• Don DuncanNo Gravatar says:

                    I said the German Jew victims who cooperated with the Nazis were collectivists. I cited two examples. You came back and asked: “Is it your view that there are no Jews who are not statists?” How in the hell do you jump to that conclusion about me without thinking “some” means “all”? For example, when I claim that US citizens who defend the president’s NDAA are statists, I would be surprised if you asked: “Is it your view that there are no US citizens who are not statists?” Or, you say, “Not everybody who defends the state is doing so because they want to.” These statements make no sense unless I assume you think collectively.

                    While watching dozens of films about the holocaust, fiction and documentary, I wondered why people submitted to the Nazis so easily. And, until recently, none of the film makers asked the same question. Why? It was as if this was a forbidden question, or maybe the film makers just assumed everybody obeys authority, that’s the way it is. I wondered why the Japanese Americans and the Native Americans submitted so readily to the fascist US. I wonder why the vast majority of US citizens submit to warrantless, unconstitutional stops.

                    You claim people obey out of fear or ignorance. I agree these are two possible observations. But fear is an emotion, not an explanation. What causes the fear? When I am fearful I am motivated by that fear to think. Some freeze up. Is this the explanation for mass obedience? I am curious because obedience is not a survival strategy. It gets people killed. It gets them confined in concentration camps. It makes them look like statists. It makes them act like statists. If a person behaves like a statist, rationalizes statist rule, obeys the statists, can that person claim to not be a statist? I think not. Does asking these questions make me “self-righteous”? Or are these valuable questions that need to be asked to stimulate public debate and awareness? I think so.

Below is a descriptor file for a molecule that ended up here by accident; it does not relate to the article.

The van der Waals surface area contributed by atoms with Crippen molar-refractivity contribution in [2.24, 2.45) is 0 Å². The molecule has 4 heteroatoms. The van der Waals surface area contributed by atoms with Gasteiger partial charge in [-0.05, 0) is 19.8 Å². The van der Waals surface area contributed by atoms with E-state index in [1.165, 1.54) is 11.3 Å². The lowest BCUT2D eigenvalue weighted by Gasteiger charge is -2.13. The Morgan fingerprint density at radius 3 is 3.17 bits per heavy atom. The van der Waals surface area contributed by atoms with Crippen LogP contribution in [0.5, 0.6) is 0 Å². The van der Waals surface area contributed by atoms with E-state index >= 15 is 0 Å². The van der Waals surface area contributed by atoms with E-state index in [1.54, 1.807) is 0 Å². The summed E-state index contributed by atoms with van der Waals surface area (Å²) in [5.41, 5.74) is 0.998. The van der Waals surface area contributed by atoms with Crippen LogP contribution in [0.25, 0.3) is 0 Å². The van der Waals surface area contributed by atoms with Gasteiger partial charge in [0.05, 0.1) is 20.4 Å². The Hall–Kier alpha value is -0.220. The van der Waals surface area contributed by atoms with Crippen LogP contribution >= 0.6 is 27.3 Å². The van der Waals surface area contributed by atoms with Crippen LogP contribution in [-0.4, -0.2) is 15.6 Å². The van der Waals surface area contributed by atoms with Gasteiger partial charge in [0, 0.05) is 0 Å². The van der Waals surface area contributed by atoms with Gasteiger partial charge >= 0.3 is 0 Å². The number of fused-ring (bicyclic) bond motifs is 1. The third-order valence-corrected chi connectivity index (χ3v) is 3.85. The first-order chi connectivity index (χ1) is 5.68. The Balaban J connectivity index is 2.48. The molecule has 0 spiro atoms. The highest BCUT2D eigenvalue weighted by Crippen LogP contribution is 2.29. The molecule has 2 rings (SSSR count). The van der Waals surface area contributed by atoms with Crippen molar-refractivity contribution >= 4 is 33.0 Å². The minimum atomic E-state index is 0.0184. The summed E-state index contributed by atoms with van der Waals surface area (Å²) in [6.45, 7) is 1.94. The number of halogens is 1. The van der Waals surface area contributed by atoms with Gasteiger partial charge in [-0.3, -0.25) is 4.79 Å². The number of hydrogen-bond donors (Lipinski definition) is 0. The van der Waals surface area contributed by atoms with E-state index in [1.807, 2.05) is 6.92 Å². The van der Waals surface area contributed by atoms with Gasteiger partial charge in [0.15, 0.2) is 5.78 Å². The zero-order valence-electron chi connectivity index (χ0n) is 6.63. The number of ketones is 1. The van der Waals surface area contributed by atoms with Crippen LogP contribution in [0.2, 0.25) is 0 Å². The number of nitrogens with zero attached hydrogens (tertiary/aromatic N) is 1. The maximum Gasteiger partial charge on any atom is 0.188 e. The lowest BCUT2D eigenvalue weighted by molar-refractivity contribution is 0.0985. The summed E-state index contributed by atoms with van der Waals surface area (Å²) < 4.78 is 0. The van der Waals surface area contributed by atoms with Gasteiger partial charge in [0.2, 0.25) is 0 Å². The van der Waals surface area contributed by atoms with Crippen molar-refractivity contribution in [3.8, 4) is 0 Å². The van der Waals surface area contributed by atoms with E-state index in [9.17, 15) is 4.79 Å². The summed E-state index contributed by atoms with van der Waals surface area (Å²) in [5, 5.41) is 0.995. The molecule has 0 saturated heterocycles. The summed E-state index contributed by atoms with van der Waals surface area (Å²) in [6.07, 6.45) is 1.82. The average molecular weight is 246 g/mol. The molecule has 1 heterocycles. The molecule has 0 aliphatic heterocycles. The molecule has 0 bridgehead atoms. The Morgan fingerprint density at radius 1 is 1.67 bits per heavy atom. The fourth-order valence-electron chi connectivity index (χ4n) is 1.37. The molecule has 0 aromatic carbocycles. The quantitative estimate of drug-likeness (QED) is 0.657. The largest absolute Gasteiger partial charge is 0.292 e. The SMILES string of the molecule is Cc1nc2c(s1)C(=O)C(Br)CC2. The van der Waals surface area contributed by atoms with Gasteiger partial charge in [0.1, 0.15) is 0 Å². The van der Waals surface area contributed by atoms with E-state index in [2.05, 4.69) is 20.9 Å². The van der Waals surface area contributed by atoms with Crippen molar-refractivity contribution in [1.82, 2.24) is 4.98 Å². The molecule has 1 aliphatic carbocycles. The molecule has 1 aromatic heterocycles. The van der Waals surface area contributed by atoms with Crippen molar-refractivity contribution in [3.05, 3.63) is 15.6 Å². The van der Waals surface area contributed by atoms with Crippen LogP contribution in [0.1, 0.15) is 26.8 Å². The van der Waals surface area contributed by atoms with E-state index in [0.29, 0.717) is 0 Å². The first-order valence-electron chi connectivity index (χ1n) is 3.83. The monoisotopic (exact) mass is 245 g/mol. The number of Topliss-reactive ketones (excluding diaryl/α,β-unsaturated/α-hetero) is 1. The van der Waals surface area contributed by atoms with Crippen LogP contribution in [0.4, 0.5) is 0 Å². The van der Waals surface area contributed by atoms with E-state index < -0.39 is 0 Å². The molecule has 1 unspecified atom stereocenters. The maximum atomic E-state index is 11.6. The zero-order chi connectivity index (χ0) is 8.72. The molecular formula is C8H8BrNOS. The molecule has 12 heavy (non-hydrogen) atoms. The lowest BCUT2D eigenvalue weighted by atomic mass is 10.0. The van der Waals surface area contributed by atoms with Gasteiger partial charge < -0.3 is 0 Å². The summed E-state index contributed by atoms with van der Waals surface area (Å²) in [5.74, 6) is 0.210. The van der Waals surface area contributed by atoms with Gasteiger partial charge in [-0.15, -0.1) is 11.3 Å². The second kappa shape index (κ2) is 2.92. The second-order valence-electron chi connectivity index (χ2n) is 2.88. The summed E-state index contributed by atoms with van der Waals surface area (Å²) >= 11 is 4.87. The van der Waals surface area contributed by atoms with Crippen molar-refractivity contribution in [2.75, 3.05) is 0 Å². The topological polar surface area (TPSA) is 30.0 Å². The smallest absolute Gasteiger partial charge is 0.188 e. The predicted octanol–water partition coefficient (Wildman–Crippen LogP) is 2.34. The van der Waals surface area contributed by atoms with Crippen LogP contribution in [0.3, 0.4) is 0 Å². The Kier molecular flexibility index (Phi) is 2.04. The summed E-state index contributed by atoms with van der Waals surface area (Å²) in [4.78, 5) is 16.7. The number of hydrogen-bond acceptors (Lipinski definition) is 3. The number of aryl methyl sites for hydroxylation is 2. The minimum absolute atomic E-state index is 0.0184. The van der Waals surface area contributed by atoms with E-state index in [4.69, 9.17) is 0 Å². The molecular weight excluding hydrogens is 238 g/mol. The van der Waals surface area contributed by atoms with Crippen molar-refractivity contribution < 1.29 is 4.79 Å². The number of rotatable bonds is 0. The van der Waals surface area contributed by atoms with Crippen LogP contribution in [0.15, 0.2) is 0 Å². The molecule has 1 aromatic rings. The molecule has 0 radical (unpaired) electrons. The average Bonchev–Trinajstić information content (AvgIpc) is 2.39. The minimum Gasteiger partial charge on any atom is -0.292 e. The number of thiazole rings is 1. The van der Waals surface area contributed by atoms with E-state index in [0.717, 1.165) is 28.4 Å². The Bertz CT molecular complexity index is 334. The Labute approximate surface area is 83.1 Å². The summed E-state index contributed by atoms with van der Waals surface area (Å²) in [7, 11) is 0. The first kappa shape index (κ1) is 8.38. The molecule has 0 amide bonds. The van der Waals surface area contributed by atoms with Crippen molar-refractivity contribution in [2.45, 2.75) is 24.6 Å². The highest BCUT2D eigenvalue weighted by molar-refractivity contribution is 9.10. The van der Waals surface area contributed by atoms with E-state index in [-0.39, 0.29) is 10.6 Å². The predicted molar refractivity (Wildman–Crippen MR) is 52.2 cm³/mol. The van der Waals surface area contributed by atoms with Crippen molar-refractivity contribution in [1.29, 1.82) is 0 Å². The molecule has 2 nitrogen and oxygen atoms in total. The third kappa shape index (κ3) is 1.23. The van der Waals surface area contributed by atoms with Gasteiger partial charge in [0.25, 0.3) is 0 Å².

I will continue in my “assessment of others” in hopes they will begin to assess themselves. I believe it is helpful. “The unexamined life is the life not worth living.”

  10. States are better at war than tribes. That is why they formed. You don’t have to look hard for examples either:

    The many Germanic nations united after humiliating defeat by Napoleon (inventor of total war). The end of China’s Chou Dynasty was the triumph of a state military over the more voluntary, aristocratic, tribal unions.

    This article is Rothbardian mysticism and its ideas should be abandoned. Look not for a return to our “natural rights” but for a brotherhood of free people who will use violence to enforce the norm of property. Violence is not the first violation property, but it’s creation. Property comes from violence.

    There’s a reason most of your examples of islands. There’s a reason Rothbard’s mysticism begins on Crusoe’s Island and uses induction to conclude idea that renouncing aggression is the only thing necessary for civilization — that we’ll all spontaneously return to our natural state of voluntary cooperation.

    The ocean substitutes for the violence necessary to establish property rights.

    • Don DuncanNo Gravatar says:

      “… the ocean substitutes for the violence necessary…” ?? Really? Violence is necessary to repel violence, sometimes. It is not necessary in everyday life. It is when the vast majority of people authorize a few to rule by force that a society becomes violent culturally. And afterward that culture self destructs.

      No institutionalized violence existed at first in the ’49er mining camps, but violence was not a major problem. Robbery and murder were much less than in eastern cities. This is a real life example of a society that had all the ingredients for social strife but was not like the myth of the “wild west”. The myth was created by the tabloids to sell.